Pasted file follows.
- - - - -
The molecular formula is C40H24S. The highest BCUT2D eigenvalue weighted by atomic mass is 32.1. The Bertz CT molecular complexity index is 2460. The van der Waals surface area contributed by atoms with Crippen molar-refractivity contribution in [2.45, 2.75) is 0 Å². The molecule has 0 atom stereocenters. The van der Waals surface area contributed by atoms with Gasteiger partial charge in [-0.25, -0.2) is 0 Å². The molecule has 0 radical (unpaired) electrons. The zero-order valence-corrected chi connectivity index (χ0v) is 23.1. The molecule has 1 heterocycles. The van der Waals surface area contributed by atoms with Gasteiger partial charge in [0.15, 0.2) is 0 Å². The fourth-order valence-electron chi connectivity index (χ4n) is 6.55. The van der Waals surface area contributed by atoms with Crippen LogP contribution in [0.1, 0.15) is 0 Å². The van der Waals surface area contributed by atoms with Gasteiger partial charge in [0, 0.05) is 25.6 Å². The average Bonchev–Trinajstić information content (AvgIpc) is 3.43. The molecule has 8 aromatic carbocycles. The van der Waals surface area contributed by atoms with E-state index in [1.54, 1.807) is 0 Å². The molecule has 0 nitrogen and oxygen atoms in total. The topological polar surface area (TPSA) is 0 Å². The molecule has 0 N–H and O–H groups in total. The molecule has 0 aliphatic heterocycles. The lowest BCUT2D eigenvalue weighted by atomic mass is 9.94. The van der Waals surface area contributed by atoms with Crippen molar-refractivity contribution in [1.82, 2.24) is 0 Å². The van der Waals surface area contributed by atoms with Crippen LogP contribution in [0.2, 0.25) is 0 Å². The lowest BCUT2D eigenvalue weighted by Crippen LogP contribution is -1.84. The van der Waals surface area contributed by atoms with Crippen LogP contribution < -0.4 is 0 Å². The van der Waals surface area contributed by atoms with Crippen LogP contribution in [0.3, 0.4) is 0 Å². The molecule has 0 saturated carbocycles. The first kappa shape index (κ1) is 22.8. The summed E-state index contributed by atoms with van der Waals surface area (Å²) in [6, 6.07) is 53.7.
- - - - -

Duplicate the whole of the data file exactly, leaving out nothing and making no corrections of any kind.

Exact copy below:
The molecular formula is C40H24S. The highest BCUT2D eigenvalue weighted by atomic mass is 32.1. The Bertz CT molecular complexity index is 2460. The van der Waals surface area contributed by atoms with Crippen molar-refractivity contribution in [2.45, 2.75) is 0 Å². The molecule has 0 atom stereocenters. The van der Waals surface area contributed by atoms with Gasteiger partial charge in [-0.25, -0.2) is 0 Å². The molecule has 0 radical (unpaired) electrons. The zero-order valence-corrected chi connectivity index (χ0v) is 23.1. The molecule has 1 heterocycles. The van der Waals surface area contributed by atoms with Gasteiger partial charge in [0.15, 0.2) is 0 Å². The fourth-order valence-electron chi connectivity index (χ4n) is 6.55. The van der Waals surface area contributed by atoms with Crippen LogP contribution in [0.1, 0.15) is 0 Å². The van der Waals surface area contributed by atoms with Gasteiger partial charge in [0, 0.05) is 25.6 Å². The average Bonchev–Trinajstić information content (AvgIpc) is 3.43. The molecule has 8 aromatic carbocycles. The van der Waals surface area contributed by atoms with E-state index in [1.54, 1.807) is 0 Å². The molecule has 0 nitrogen and oxygen atoms in total. The topological polar surface area (TPSA) is 0 Å². The molecule has 0 N–H and O–H groups in total. The molecule has 0 aliphatic heterocycles. The lowest BCUT2D eigenvalue weighted by atomic mass is 9.94. The van der Waals surface area contributed by atoms with Crippen molar-refractivity contribution in [1.82, 2.24) is 0 Å². The van der Waals surface area contributed by atoms with Crippen LogP contribution in [0.2, 0.25) is 0 Å². The lowest BCUT2D eigenvalue weighted by Crippen LogP contribution is -1.84. The van der Waals surface area contributed by atoms with Crippen LogP contribution < -0.4 is 0 Å². The van der Waals surface area contributed by atoms with Crippen LogP contribution in [0.3, 0.4) is 0 Å². The molecule has 0 saturated carbocycles. The first kappa shape index (κ1) is 22.8. The summed E-state index contributed by atoms with van der Waals surface area (Å²) in [6, 6.07) is 53.7.